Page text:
In our study, the healthiest cluster (C6) as defined earlier, was observed only in 17% of children (both sexes), where participants had high F&V and low SSB consumption, low time spent in sedentary behaviours and at the same time low participation in sport activities. The same proportion of European individuals assigned to a healthy lifestyle cluster was reported by Sabbe et al.10 and Ottevaere et al.15 However, others failed to identify and report a healthy cluster.39

Children in clusters with the highest PA levels (C1 and C3) were older, indicating increases in structured activities and PA with age. This is in line with Landsberg et al.39 who reported the same findings in German and Swedish children, for both sexes. In addition, a high proportion of children with low SES was observed in the cluster characterised by high beverage consumption (C4).39 In our study, the cluster characterised by high sedentary activities, low PA, low F&V and low SSB consumption (C2) was the only cluster significantly associated with high BMIz and WCz, as compared with C6 used as the reference cluster, characterised by high F&V consumption, low SSB consumption, low PA and low sedentary time. Boys in C2 were those with the highest risk to have excess BMIz and WCz. Our findings are in contrast to those of Ottevaere et al.15 and Sabbe et al.10 who reported no significant differences among clusters by BMI. Moreover, children practicing specific health-related behaviours are not necessarily involved in other specific health behaviours, that is, children in C3 had high levels of PA and sedentary behaviours at the same time, in concordance with previous studies.10, 40

The importance of examining the joint influence of energy balance-related behaviours is highlighted by a recent study in adolescents showing that sedentary behaviours were related to higher odds of SSB and lower odds of fruit consumption.41 It is reasonable to assume that having a diet rich in F&V and low sedentary behaviours are components related to a healthier body composition profile. The combined influence of the three behaviours could be the key in formulating further research questions. Similarly to our findings, several studies11, 39 indicated that sedentary behaviours are not necessarily barriers for PA, and could coexist in the same population.42 Regarding the potential effects on body composition, findings of a longitudinal study showed that individuals with the highest levels of TV viewing during childhood had the greatest increases in body fat over time.42 In summary, the joint influence of low F&V consumption, high sedentary behaviour and low PA levels, despite low SSB consumption, is linked with excessive body fat. This is of great relevance as such synergetic effects observed in this study should be taken into consideration in obesity prevention intervention strategies.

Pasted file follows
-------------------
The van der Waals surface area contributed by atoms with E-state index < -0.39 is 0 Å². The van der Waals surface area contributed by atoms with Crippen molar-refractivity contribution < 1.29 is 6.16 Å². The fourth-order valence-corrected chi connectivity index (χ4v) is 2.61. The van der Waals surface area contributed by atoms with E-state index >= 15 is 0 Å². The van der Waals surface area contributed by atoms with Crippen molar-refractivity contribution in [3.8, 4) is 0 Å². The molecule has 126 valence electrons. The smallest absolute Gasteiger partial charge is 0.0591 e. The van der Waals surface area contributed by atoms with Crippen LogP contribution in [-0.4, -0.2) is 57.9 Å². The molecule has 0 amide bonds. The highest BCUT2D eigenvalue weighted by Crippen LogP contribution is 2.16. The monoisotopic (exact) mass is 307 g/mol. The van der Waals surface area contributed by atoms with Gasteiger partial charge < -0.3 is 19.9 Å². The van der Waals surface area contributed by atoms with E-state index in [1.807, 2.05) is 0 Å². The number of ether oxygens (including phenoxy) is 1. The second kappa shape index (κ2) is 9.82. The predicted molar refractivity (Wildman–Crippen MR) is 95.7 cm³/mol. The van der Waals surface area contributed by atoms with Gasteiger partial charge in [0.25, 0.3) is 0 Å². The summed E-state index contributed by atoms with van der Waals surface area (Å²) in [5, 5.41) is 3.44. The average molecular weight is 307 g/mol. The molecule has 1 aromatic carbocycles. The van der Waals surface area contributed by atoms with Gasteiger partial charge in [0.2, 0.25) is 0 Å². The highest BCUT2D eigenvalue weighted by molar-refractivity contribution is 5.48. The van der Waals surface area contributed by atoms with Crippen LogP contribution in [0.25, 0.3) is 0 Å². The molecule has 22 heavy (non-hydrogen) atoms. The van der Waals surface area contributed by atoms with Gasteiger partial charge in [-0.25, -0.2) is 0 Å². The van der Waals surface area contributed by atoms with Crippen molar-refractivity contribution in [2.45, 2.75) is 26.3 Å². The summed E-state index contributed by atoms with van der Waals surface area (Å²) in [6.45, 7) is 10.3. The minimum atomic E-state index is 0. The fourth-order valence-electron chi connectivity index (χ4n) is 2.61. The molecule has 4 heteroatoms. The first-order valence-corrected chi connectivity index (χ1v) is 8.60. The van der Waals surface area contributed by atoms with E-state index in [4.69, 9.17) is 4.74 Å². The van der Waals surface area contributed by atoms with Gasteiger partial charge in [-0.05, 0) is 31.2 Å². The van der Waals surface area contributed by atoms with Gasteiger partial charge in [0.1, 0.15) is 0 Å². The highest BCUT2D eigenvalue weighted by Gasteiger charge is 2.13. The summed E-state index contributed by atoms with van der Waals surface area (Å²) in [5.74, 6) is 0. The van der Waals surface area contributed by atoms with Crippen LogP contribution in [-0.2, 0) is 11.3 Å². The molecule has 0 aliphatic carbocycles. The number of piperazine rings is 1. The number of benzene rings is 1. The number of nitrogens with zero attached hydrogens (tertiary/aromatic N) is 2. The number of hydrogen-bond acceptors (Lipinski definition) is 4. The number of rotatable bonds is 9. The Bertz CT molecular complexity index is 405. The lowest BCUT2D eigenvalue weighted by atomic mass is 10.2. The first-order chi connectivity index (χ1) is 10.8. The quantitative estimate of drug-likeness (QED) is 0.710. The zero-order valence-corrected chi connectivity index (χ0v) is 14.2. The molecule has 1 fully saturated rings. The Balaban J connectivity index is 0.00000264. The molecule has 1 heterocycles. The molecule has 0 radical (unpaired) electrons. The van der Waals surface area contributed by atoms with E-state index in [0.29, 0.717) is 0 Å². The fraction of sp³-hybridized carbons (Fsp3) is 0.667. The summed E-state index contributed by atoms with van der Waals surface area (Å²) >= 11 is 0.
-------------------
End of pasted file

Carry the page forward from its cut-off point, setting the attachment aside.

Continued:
Strengths and limitations

This study is not without limitations. The cross-sectional nature of the data does not allow any causal conclusions to be drawn. It should also be considered that data from diet, PA and sedentary behaviours are based on parental-reported questionnaires. The fact that the assessment of energy balance-related behaviours has often shown to be difficult and complex in young children may have further impaired our data quality.43 However, the questionnaires used in this study have been tested and validated before.20, 22, 25 Moreover, the use of TV viewing as an indicator of sedentary behaviour may not necessarily reflect overall sedentary time. Other indicators of sedentary behaviour as using computers, videogames or internet are becoming more dominant and should be considered in future studies. One of the strengths of the IDEFICS study is the broad range of examinations of obesity-related behaviours on a European scale. Cluster analysis is an exploratory method that provides answers, which might be useful in the development of tailored interventions. To address robustness of the cluster solutions, we replicated these clusters in a 50% internal random sample and obtained excellent stability.


It is important to consider multiple lifestyle-related health factors when classifying individuals. In boys, high sedentary time, unhealthy PA (low levels) and dietary patterns (low F&V and SSB consumption) can be considered as the most obesogenic and deleterious combination. The current findings provide evidence to support international recommendation for energy balance-related behaviours. Moreover, longitudinal studies are needed to assess the effect of energy balance-related behaviours on body composition indicators. Adherence to recommendations (<2 h per day of screen time, >60 min per day of M-VPA and >5 portions per day of F&V intake) should be promoted to avoid the development of obesity. Thus, our research supports the key messages of the primary prevention programme developed in course of the IDEFICS study30 that focused on lowering sedentary time and increasing PA and F&V consumption as main targets of the intervention.


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We thank all members of the study teams and especially the children and their parents for their participation in the study. This work was carried out as part of the IDEFICS Study and is published on behalf of its European Consortium ( We gratefully acknowledge the financial support of the European Community within the Sixth RTD Framework Program, Contract No. 016181 (FOOD). In addition, AMS-P received financial support by Fundación Cuenca Villoro (Spain), and was partially supported by grants from the Spanish Carlos III Health Institute: RD12/0026/0009 (Red SAMID: Maternal, Child Health and Development Research Network). The information in this document reflects the authors’ view and is provided as it is. No guarantee or warranty is given that the information is fit for any particular purpose. The reader, therefore, uses the information at its sole risk and liability.

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Correspondence to A M Santaliestra-Pasías.

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Santaliestra-Pasías, A., Mouratidou, T., Reisch, L. et al. Clustering of lifestyle behaviours and relation to body composition in European children. The IDEFICS study. Eur J Clin Nutr 69, 811–816 (2015).